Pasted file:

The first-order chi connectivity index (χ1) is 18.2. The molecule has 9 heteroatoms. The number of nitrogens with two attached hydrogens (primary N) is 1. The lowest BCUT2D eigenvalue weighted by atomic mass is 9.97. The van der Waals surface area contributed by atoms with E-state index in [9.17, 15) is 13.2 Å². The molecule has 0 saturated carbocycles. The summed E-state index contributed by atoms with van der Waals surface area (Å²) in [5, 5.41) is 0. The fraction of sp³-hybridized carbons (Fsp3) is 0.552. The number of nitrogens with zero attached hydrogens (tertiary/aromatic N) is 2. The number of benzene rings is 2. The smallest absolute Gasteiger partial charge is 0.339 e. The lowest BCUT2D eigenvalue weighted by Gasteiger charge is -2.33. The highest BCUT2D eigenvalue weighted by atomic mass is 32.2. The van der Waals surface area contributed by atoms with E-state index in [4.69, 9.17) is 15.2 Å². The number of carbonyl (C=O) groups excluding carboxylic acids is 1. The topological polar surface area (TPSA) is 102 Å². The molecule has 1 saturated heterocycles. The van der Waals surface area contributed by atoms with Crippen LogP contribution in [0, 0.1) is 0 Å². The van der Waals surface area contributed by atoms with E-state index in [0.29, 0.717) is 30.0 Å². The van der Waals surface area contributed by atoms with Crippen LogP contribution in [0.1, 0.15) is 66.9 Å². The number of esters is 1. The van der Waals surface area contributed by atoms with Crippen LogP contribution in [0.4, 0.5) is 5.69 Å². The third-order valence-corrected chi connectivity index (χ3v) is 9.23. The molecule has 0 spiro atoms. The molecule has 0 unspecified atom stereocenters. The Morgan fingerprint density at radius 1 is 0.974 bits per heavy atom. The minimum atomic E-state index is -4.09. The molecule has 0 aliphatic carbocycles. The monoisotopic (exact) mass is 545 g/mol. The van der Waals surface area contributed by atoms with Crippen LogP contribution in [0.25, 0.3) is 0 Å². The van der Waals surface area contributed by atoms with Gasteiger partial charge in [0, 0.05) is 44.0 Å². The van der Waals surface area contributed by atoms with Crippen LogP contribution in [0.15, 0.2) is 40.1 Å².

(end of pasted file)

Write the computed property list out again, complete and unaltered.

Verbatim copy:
The first-order chi connectivity index (χ1) is 18.2. The molecule has 9 heteroatoms. The number of nitrogens with two attached hydrogens (primary N) is 1. The lowest BCUT2D eigenvalue weighted by atomic mass is 9.97. The van der Waals surface area contributed by atoms with E-state index in [9.17, 15) is 13.2 Å². The molecule has 0 saturated carbocycles. The summed E-state index contributed by atoms with van der Waals surface area (Å²) in [5, 5.41) is 0. The fraction of sp³-hybridized carbons (Fsp3) is 0.552. The number of nitrogens with zero attached hydrogens (tertiary/aromatic N) is 2. The number of benzene rings is 2. The smallest absolute Gasteiger partial charge is 0.339 e. The lowest BCUT2D eigenvalue weighted by Gasteiger charge is -2.33. The highest BCUT2D eigenvalue weighted by atomic mass is 32.2. The van der Waals surface area contributed by atoms with E-state index in [4.69, 9.17) is 15.2 Å². The number of carbonyl (C=O) groups excluding carboxylic acids is 1. The topological polar surface area (TPSA) is 102 Å². The molecule has 1 saturated heterocycles. The van der Waals surface area contributed by atoms with Crippen LogP contribution in [0, 0.1) is 0 Å². The van der Waals surface area contributed by atoms with E-state index in [0.29, 0.717) is 30.0 Å². The van der Waals surface area contributed by atoms with Crippen LogP contribution in [0.1, 0.15) is 66.9 Å². The number of esters is 1. The van der Waals surface area contributed by atoms with Crippen LogP contribution in [0.4, 0.5) is 5.69 Å². The third-order valence-corrected chi connectivity index (χ3v) is 9.23. The molecule has 0 spiro atoms. The molecule has 0 unspecified atom stereocenters. The Morgan fingerprint density at radius 1 is 0.974 bits per heavy atom. The minimum atomic E-state index is -4.09. The molecule has 0 aliphatic carbocycles. The monoisotopic (exact) mass is 545 g/mol. The van der Waals surface area contributed by atoms with Crippen LogP contribution in [0.25, 0.3) is 0 Å². The van der Waals surface area contributed by atoms with Gasteiger partial charge in [0, 0.05) is 44.0 Å². The van der Waals surface area contributed by atoms with Crippen LogP contribution in [0.15, 0.2) is 40.1 Å².